Posts

malnutrition
Rates of acute and chronic malnutrition are estimated to be 50 percent higher in countries marred by conflict than in more stable places, according to a new report by World Vision U.K. entitled “Fragile But Not Helpless.”

Because war-torn and violent countries often allocate all efforts toward the alleviation of conflict, the issue of malnutrition is often sidelined. The progress in these countries is in danger of reversing if nothing is done. While the pursuit of peace in conflict-torn countries is extremely important, the alleviation of life-threatening issues such as malnutrition should not be neglected, according to David Thomson of World Vision UK.

More children worldwide die from malnutrition than from conflict, even in violent countries such as the Democratic Republic of Congo, Pakistan, South Sudan and Afghanistan. Though significant progress has been made in the alleviation of malnutrition, 2.3 million children still die from the condition every year. And yet, war-torn countries divert an average of 60% of their budget to the military and only a fraction of that toward malnutrition.

World Vision UK suggests that “donors simply need to re-prioritize if we’re to ensure the benefits of this progress reach a generation of children in the world’s most fragile states.”

The organization is calling on donor states to encourage conflict-affected states to join their “Scaling Up Nutrition” movement. This movement is a global collective effort involving governments, the United Nations, private donors, civil society, businesses and researchers to improve nutrition.

Their approaches include making nutritious food more accessible, improving access to clean water and improving access to adequate healthcare services. Recently, they have expanded their initiatives to focusing on nutritional development in what they call FCAS, or fragile and conflict-affected states.

With their new report, they aim to encourage G8 leaders to provide funding and technical support to FCAS that have demonstrated a concerted effort to tackle malnutrition. With consistent funding and political attention, Thomson is hopeful that malnutrition can be addressed and alleviated in fragile states.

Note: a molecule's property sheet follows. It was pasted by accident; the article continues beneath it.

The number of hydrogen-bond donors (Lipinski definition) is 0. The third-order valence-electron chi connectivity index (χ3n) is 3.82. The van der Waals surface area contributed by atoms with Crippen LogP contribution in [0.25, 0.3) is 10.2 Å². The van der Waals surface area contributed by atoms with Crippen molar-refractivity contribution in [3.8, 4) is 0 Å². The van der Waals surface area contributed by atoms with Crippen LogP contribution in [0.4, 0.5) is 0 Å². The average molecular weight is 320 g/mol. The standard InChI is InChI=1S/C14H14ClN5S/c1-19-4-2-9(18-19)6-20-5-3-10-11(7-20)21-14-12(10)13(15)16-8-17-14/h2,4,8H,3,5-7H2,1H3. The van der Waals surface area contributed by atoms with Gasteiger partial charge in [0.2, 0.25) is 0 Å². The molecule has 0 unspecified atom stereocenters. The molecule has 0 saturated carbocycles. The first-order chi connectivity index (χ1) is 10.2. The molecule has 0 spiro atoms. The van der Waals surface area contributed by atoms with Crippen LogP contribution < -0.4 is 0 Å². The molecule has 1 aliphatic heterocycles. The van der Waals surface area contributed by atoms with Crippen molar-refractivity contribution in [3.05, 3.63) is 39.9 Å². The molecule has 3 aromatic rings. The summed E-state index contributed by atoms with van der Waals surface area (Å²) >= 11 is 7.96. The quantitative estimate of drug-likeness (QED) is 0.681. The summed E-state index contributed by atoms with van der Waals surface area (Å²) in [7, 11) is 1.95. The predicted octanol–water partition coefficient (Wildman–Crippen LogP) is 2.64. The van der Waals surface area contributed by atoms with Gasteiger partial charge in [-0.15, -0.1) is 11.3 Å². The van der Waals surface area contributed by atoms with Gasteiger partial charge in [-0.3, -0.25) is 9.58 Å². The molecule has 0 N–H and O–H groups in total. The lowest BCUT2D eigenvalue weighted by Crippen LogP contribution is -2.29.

– Kathryn Cassibry

Sources: World Vision UK, TRUST
Photo: The Guardian

world_vision_child_health_Global_development_poverty_aid_usaid (2)_opt
Although World Vision is a Christian organization, religious preference has no bearing when it comes to the people they help. World Vision has been helping nearly 100 million poor and oppressed people fight the causes of poverty and injustice in nearly 100 countries since 1950.

Their mission is to demonstrate religious commitment and love through service to impoverished families, natural disaster survivors, exploited children, refugees, families devastated by AIDS, and so many more in Africa, Asia, and Latin America. They work towards peace, promote justice, provide for people’s daily needs, and encourage spiritual healing and transformation.

The global organization consists of over 44,000 staff members; a large percentage of which work in their home countries to reduce language and culture barriers that might inhibit progress. With such a large network of humanitarians with such a broad range of cultural and occupational backgrounds, World Vision can provide aid wherever in the world it is needed.

The amount of support World Vision receives speaks volumes to their effectiveness. They have earned the trust of nearly 3 million donors, supporters and volunteers, over 500,000 child sponsors, thousands of churches, hundreds of businesses, and government agencies around the world. This enormous amount of support is easily understood after considering the organization’s numbers; 4.2 million children have been sponsored and 1,600 communities have been served worldwide.

World Vision truly is a global humanitarian organization, providing assistance wherever it is needed, regardless of race, religion, ethnicity or gender.

– Dana Johnson

Source: World Vision

30HourFamine09-1
This April 26-27 is the 30 Hour Famine weekend, and thousands of teenagers across America will go hungry to support children across the world as part of World Vision’s fundraiser. World Vision is a leading Christian ministry serving people in nearly 100 countries, and the funds from the famine go to areas of the globe that need the money the most.

QUICK FACTS:

+ about 112,000 teenagers will choose to fast for 30 hours in the pursuit of learning about hunger and making a real-life difference in the lives of hungry children around the world.

+ Just over 3,000 Famine groups will participate.

+ Millions of dollars will be raised. Remember: $1 feeds a child for a day and $30 feeds a child for a month; compounded, $360 feeds a child for a year.

As a result of this weekend alone (not the whole year), approximately:

+ 11,667 otherwise hungry children will be fed for an entire year.

+ Or, 140,000 hungry children will be fed for a month.

Not only does the famine raise money for the poor across the globe, it teaches young adults about how those people live each and every day and raises awareness of global hunger and world poverty. By participating in the famine, teenagers learn how to advocate and make a difference in the lives of others.

Katie Brockman

Source: World Vision

worldvision